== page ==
Duncan Riley> A melodramatic title to be sure, but I didn’t want to use Technorati is broken because I’ve used it before, and also I’m sad. Because Technorati is dying. It’s not the same depth of sadness you’d have for a close friend or family member, its more like losing an associate, you know, the sort of person you wave to or say Gday (sorry Hi for US readers) to on your way into work. You might not even know their name but the familiarity of the interaction causes sadness when it ceases to be. Inevitably though the relationship is replaced, a new person might now sit in that cubicle or office space, and they might be less or more friendly, new patterns of interaction emerge.
In the blogosphere, Technorati is the old, and services such as Blogpulse are taking their place. The new interaction is not the same however. I miss the particular way that Technorati use to deliver me my stats, figures that included the number of blogs linking in and the number of stats, which was actually accurate and changed every day. I miss the way I could look where I ranked in the blogosphere and trust that the number was accurate. I miss being able to troll through recent links and discover new blogs and interesting people. Sure, I can do it with some of the other services, but the old Technorati just did it in a way that I was comfortable with.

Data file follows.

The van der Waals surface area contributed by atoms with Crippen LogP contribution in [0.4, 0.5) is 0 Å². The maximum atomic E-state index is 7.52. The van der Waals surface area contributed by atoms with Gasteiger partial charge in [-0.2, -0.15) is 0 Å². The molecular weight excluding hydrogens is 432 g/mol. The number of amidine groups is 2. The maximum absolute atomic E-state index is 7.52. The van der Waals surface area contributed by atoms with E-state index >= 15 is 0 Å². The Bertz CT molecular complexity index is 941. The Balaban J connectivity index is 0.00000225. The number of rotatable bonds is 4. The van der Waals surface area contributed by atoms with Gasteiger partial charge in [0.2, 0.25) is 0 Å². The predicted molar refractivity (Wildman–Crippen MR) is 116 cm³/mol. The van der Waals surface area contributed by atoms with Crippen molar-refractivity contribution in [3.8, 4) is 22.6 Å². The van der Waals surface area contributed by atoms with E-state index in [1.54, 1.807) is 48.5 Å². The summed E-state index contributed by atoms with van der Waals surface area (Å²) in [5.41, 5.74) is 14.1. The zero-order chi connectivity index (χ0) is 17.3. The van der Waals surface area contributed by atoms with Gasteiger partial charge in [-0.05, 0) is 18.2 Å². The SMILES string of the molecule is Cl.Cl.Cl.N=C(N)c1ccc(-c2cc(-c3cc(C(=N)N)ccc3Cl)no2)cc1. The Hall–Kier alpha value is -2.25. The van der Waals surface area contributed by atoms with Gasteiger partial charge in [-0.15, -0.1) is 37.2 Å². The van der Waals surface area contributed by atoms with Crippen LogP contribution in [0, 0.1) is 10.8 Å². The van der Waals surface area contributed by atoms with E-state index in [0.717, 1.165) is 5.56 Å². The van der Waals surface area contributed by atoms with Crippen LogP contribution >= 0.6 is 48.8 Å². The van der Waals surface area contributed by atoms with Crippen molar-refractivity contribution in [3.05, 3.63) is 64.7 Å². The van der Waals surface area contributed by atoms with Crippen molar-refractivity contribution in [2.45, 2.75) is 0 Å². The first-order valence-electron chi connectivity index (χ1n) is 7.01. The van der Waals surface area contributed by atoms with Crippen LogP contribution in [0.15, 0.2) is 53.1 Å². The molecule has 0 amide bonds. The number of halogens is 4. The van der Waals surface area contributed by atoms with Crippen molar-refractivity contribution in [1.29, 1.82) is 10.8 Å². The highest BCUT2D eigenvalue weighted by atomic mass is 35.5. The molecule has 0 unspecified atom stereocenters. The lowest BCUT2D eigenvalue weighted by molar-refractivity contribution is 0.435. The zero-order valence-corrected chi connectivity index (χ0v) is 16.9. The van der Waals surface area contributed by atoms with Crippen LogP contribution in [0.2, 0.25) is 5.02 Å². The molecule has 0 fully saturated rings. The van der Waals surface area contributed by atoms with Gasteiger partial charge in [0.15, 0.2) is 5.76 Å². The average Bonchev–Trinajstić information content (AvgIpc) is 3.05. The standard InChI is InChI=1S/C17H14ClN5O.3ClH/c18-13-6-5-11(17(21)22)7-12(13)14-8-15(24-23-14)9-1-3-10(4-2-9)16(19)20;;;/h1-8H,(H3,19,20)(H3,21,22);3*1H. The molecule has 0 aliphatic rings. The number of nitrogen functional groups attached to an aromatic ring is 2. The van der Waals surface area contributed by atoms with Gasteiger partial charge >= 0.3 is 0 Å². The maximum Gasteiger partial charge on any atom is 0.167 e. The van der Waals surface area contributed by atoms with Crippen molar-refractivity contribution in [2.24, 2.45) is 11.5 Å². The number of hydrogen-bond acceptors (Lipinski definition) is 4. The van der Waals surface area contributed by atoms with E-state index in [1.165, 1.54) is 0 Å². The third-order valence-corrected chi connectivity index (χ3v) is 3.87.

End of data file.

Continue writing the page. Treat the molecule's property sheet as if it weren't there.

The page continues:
But like many deaths this one is being argued across the blogosphere. Jeremy gets right to the point, in a way I cant without swearing profusely. Doc defends Technorati. Others report on the quest to moneterize Technorati while its core services die a slow and painful death. Scoble uses the word ragging in a sentence. .
But what does it all mean. The Technorati we all knew and loved is dying. Perhaps in the model of Google Technorati has tried to expand its business whilst ignoring its core and initial function. Search at Technorati gets worse and more inaccurate by the day whilst its competitors grow stronger. Is there life in Technorati? maybe, but only if they start focusing on getting the fundementals right first. David Sifry, hear this plea of love for a lost associate and act, because tomorrow there is always BlogPulse, PubSub, Bloglines and others, but alas they will never be the same.